Neuromuscular determinants of maximum walking speed in well-functioning older adults

David J. Clark, Todd M. Manini, Roger A. Fielding, Carolynn Patten

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43 Scopus citations


Maximum walking speed may offer an advantage over usual walking speed for clinical assessment of age-related declines in mobility function that are due to neuromuscular impairment. The objective of this study was to determine the extent to which maximum walking speed is affected by neuromuscular function of the lower extremities in older adults. We recruited two groups of healthy, well functioning older adults who differed primarily on maximum walking speed. We hypothesized that individuals with slower maximum walking speed would exhibit reduced lower extremity muscle size and impaired plantarflexion force production and neuromuscular activation during a rapid contraction of the triceps surae muscle group (soleus (SO) and gastrocnemius (MG)).All participants were required to have usual 10-meter walking speed of > 1.0. m/s. If the difference between usual and maximum 10. m walking speed was < 0.6. m/s, the individual was assigned to the ". Slower" group (n = 8). If the difference between usual and maximum 10-meter walking speed was > 0.6. m/s, the individual was assigned to the ". Faster" group (n = 12). Peak rate of force development (RFD) and rate of neuromuscular activation (rate of EMG rise) of the triceps surae muscle group were assessed during a rapid plantarflexion movement. Muscle cross sectional area of the right triceps surae, quadriceps and hamstrings muscle groups was determined by magnetic resonance imaging.Across participants, the difference between usual and maximal walking speed was predominantly dictated by maximum walking speed (r = .85). We therefore report maximum walking speed (1.76 and 2.17. m/s in Slower and Faster, p. < .001) rather than the difference between usual and maximal. Plantarflexion RFD was 38% lower (p = .002) in Slower compared to Faster. MG rate of EMG rise was 34% lower (p = .01) in Slower than Faster, but SO rate of EMG rise did not differ between groups (p = .73). Contrary to our hypothesis, muscle CSA was not lower in Slower than Faster for the muscle groups tested, which included triceps surae (p = .44), quadriceps (p = .76) and hamstrings (p = .98). MG rate of EMG rise was positively associated with RFD and maximum 10. m walking speed, but not the usual 10. m walking speed.These findings support the conclusion that maximum walking speed is limited by impaired neuromuscular force and activation of the triceps surae muscle group. Future research should further evaluate the utility of maximum walking speed for use in clinical assessment to detect and monitor age-related functional decline.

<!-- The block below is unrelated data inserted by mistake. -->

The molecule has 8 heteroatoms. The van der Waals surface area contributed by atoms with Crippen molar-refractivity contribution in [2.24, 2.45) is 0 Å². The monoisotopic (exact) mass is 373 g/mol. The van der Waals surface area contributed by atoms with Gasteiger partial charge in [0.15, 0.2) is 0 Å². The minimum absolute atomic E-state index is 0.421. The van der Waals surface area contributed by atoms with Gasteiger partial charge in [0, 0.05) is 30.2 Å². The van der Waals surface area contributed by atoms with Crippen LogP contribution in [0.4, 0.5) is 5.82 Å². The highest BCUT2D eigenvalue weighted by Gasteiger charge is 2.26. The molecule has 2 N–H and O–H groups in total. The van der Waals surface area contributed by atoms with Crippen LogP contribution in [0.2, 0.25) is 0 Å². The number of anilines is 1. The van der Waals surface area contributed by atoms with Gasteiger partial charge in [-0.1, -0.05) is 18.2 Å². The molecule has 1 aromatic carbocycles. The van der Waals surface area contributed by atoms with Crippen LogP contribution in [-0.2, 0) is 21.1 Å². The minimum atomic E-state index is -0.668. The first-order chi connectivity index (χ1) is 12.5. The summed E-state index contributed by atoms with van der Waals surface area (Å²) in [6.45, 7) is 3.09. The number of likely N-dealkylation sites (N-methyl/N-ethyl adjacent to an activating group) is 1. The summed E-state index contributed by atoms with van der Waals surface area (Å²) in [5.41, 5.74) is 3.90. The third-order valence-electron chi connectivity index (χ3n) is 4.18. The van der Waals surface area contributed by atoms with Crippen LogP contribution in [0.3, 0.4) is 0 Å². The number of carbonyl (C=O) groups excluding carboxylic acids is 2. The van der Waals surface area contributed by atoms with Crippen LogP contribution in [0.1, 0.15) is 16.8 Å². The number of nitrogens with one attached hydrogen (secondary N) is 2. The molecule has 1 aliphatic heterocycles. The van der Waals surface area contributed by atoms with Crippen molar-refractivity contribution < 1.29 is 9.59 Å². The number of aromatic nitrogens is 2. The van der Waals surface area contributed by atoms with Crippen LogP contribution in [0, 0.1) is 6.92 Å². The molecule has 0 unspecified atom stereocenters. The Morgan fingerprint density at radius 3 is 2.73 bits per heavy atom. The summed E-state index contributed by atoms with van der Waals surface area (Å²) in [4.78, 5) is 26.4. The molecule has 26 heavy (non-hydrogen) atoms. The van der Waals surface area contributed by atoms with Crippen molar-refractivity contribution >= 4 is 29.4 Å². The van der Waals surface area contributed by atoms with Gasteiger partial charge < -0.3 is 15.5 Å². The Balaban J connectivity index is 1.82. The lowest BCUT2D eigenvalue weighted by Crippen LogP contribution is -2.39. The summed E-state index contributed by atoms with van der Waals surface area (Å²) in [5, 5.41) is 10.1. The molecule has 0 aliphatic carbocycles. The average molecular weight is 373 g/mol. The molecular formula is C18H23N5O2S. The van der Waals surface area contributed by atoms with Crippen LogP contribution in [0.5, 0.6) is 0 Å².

Original languageEnglish (US)
Pages (from-to)358-363
Number of pages6
JournalExperimental Gerontology
Issue number3
StatePublished - Mar 1 2013
Externally publishedYes



  • Aging
  • Electromyography
  • Mobility
  • Muscle
  • Walking

ASJC Scopus subject areas

  • Biochemistry
  • Aging
  • Molecular Biology
  • Genetics
  • Endocrinology
  • Cell Biology

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